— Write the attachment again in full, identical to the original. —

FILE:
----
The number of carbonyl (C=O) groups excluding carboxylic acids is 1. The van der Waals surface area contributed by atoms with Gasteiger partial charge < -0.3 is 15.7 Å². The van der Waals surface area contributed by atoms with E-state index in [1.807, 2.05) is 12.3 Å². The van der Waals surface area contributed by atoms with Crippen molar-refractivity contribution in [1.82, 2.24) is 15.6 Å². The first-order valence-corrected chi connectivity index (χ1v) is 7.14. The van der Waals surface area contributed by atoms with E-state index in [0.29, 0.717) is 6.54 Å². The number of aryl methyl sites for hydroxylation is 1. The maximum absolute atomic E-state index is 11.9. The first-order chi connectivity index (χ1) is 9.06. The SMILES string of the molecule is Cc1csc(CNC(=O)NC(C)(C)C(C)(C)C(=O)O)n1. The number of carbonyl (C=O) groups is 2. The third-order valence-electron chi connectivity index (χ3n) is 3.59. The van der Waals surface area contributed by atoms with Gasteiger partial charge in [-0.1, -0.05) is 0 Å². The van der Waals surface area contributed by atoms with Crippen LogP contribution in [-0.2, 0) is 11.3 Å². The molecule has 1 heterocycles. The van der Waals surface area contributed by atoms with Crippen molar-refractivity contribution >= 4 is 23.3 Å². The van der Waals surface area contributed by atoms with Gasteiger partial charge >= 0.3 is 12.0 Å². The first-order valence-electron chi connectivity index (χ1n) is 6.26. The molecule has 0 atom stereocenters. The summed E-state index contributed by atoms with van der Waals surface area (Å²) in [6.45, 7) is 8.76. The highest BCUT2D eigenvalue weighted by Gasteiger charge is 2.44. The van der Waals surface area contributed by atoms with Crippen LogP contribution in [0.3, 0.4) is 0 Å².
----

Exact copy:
The number of carbonyl (C=O) groups excluding carboxylic acids is 1. The van der Waals surface area contributed by atoms with Gasteiger partial charge < -0.3 is 15.7 Å². The van der Waals surface area contributed by atoms with E-state index in [1.807, 2.05) is 12.3 Å². The van der Waals surface area contributed by atoms with Crippen molar-refractivity contribution in [1.82, 2.24) is 15.6 Å². The first-order valence-corrected chi connectivity index (χ1v) is 7.14. The van der Waals surface area contributed by atoms with E-state index in [0.29, 0.717) is 6.54 Å². The number of aryl methyl sites for hydroxylation is 1. The maximum absolute atomic E-state index is 11.9. The first-order chi connectivity index (χ1) is 9.06. The SMILES string of the molecule is Cc1csc(CNC(=O)NC(C)(C)C(C)(C)C(=O)O)n1. The number of carbonyl (C=O) groups is 2. The third-order valence-electron chi connectivity index (χ3n) is 3.59. The van der Waals surface area contributed by atoms with Gasteiger partial charge in [-0.1, -0.05) is 0 Å². The van der Waals surface area contributed by atoms with Crippen LogP contribution in [-0.2, 0) is 11.3 Å². The molecule has 1 heterocycles. The van der Waals surface area contributed by atoms with Crippen molar-refractivity contribution >= 4 is 23.3 Å². The van der Waals surface area contributed by atoms with Gasteiger partial charge >= 0.3 is 12.0 Å². The first-order valence-electron chi connectivity index (χ1n) is 6.26. The molecule has 0 atom stereocenters. The summed E-state index contributed by atoms with van der Waals surface area (Å²) in [6.45, 7) is 8.76. The highest BCUT2D eigenvalue weighted by Gasteiger charge is 2.44. The van der Waals surface area contributed by atoms with Crippen LogP contribution in [0.3, 0.4) is 0 Å².